If students can't find anything to do with their one week of freedom during spring break, there's always studying.
With the yearly Criterion Referenced Competency Tests looming, Richmond County school officials created an online study tool for students to practice math and language arts problems before the standardized test begins April 14.
"We call it Spring Break Boot Camp," said Stacey Mabray, the district K-12 director of curriculum.
This year is the first time the district has launched an online study tool during spring break, but it is modeled on a similar program used during summer vacation.
Last summer, 1,436 students spent 25,000 hours studying on the district's online study program, Mabray said.
As far as getting students to forfeit their break to solve math equations, Mabray said it might be easier than it seems.
"We're not talking about you can't go swimming, you can't go to camp," Mabray said. "We're talking 30 minutes a day. It's really for when parents are looking for something for kids to do that can keep kids focused."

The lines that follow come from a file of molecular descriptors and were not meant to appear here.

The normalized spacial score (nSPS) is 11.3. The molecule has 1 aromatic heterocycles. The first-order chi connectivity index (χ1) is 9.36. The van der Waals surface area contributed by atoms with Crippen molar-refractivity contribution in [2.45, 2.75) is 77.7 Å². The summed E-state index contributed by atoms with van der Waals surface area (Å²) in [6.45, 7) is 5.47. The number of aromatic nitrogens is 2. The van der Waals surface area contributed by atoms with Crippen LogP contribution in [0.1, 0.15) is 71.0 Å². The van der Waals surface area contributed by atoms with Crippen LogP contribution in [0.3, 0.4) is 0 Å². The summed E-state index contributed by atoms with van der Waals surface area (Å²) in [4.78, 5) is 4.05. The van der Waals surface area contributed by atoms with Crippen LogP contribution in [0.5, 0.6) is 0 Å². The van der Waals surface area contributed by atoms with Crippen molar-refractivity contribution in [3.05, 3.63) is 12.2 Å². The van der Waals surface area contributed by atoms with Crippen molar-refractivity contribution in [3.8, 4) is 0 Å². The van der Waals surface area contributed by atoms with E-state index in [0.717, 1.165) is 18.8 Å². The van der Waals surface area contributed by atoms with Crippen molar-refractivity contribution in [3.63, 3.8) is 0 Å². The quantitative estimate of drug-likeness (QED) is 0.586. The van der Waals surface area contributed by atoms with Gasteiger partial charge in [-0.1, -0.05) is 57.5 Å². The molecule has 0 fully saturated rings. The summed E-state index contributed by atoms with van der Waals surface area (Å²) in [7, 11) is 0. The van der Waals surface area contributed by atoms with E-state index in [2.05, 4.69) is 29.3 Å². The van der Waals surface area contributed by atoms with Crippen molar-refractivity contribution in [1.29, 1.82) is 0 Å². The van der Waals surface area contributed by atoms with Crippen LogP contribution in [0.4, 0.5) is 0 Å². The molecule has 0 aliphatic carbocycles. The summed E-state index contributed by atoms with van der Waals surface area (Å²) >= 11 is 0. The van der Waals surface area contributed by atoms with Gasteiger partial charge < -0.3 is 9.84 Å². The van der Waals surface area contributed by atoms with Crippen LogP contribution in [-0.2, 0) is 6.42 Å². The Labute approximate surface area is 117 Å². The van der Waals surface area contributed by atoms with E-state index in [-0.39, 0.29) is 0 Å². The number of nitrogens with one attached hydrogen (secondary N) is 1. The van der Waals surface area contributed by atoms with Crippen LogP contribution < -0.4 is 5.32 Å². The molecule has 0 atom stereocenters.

C.T. Walker Traditional Magnet School Principal Renee Kelly said students who commit 20 minutes a day to studying online could improve their chances on the CRCT.
Still, the bulk of what students should learn to prepare for the test is taught throughout the year, she said.
"We talk about CRCT from the beginning of the year," Kelly said. "If you do a practice problem every day, by the time the CRCT gets here it's like 'OK, here's just another test.' "
Teachers at C.T. Walker have sent e-mails to parents letting them know about the new online Spring Break Boot Camp, Kelly said.
Math activities will be available for students in third through fifth grades, and language arts practice will be available for those in third through eighth grades.
Students can log in to the district Web site using their student ID to complete 30-minute activities.
Students without a home computer can log in from the public library or anywhere else, Mabray said.
"We just hope the kids will use it," she said. "But we're not worried about the test. We know they're going to do well."